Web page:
Halo Infinite has already been delayed until 2021, and now it looks like it may release in multiple parts whenever it does arrive.
In an interview with Kotaku, Xbox boss Phil Spencer said that it was a distinct possibility that Halo Infinite’s campaign might ship at a different time to its multiplayer. We suspect the campaign would arrive first then the multiplayer segment second, if this proves to be the case.
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Halo Infinite was meant to be a launch title for the Xbox Series X but was delayed due to the problems of developing a game under coronavirus lockdowns. When we first got our glimpse at Halo Infinite this past summer, many fans were disappointed by the game's visuals. So we’d not be surprised to see 343 Industries work on improving the graphics of the next Halo game before it gets released on powerful Xbox Series X hardware.
Releasing the campaign separately to the multiplayer would at least give the Xbox Series X and wider Xbox ecosystem some new Halo action to sink its teeth into, even if it means effectively bisecting two components that make the Halo franchise the icon it is today.
“But I think we want to make sure people feel like they have a Halo experience. I think we can look at options like that. So, yeah, I think that’s something to think about, but we want to make sure we do it right,” Spencer said, when asked about the potential of releasing Halo Infinite’s in different sections.
However, Spencer said the decision to do so will be with Bonnie Ross, head of the Halo franchise, and the Halo team. Of course, such decisions can be tricky given campaigns of some games tie in very closely with their multiplayer element. And if the multiplayer were to be released before the main campaign there is a risk it could give away certain story elements.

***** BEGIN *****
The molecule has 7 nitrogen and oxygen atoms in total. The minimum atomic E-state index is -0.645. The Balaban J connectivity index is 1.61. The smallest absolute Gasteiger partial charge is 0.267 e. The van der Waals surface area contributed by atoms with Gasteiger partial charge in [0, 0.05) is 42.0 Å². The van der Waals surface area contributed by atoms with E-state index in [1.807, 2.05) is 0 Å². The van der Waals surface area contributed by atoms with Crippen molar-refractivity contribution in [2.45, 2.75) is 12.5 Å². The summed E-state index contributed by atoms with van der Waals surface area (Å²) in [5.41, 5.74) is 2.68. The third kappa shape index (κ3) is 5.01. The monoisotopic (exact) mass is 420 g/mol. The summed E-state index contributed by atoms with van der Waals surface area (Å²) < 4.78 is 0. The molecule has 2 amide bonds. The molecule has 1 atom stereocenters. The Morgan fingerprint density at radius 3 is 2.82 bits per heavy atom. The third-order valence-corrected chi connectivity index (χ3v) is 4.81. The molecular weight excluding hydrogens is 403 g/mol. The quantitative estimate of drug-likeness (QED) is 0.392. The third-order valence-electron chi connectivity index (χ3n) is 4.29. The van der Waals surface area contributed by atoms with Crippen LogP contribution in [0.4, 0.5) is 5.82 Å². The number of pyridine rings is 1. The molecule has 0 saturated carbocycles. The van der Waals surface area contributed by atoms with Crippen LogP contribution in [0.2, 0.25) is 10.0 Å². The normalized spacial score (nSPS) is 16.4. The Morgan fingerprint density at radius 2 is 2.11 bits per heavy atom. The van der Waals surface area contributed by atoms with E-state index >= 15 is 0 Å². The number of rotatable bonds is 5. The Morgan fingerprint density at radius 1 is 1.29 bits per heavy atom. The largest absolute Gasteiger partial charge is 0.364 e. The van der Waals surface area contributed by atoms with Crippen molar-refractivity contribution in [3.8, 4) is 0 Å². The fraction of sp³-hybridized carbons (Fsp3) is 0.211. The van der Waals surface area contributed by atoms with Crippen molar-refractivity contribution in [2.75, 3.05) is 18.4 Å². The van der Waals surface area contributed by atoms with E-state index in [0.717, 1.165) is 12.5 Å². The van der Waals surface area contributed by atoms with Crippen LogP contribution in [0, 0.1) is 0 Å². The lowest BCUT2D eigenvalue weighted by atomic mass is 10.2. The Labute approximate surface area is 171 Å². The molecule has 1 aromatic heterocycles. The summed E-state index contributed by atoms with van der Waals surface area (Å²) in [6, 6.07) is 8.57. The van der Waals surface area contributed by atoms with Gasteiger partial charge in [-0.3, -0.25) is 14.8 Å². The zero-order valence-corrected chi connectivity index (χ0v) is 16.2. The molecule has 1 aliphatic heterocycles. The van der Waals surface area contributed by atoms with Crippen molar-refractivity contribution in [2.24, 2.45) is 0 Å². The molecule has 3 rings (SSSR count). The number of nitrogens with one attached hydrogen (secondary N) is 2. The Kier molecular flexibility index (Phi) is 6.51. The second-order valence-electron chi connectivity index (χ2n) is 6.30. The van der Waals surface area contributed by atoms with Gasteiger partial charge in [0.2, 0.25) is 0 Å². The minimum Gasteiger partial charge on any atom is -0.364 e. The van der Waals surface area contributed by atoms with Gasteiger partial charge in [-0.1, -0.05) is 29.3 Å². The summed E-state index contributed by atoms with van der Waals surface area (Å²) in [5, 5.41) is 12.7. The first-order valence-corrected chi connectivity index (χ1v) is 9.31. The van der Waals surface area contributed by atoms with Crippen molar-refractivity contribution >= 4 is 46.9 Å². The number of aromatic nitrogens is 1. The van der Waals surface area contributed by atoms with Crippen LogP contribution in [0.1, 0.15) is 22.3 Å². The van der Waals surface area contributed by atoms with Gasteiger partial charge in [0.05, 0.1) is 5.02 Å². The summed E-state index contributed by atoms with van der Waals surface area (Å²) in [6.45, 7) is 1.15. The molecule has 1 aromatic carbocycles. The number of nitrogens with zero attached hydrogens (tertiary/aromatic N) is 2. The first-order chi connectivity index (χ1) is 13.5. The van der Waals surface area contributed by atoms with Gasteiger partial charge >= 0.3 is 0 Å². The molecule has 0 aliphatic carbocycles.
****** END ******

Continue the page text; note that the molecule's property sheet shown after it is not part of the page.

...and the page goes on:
We need to take this with a pinch of skepticism, as it would be an unusual move for Halo Infinite to be released in a semi-segmented form. No Halo game has been released like this before, so 343 Industries would be setting a new precedent for the franchise.
Furthermore, some people are more into Halo multiplayer than the campaign, so releasing the game without a multiplayer mode straight away might annoy some Halo fans. And this further adds some concern about the strength of exclusive or first-party games for the Xbox Series X. When it launches on November 10, alongside the Xbox Series S, it doesn't look set to have any real heavy-hitting exclusives, despite launching with big third-party titles like Assassin's Creed Valhalla.
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That being said, Xbox Game Pass could lend a hand here, as that subscription service has a huge range of current and older-generation games to play that tap into the power of the Xbox Series X. In fact, Halo: The Master Chief Collection will be optimized for Series X and Series S at launch, allowing Halo fans to enjoy older Halo games at up to 120 frames per second or at 4K depending on their preferences.
Furthermore, Xbox Series X backwards compatibility promises to be very comprehensive. So Xbox fans might have to wait for a new Halo and the likes of Fable 4, but at least they’ll have plenty of games to play at launch.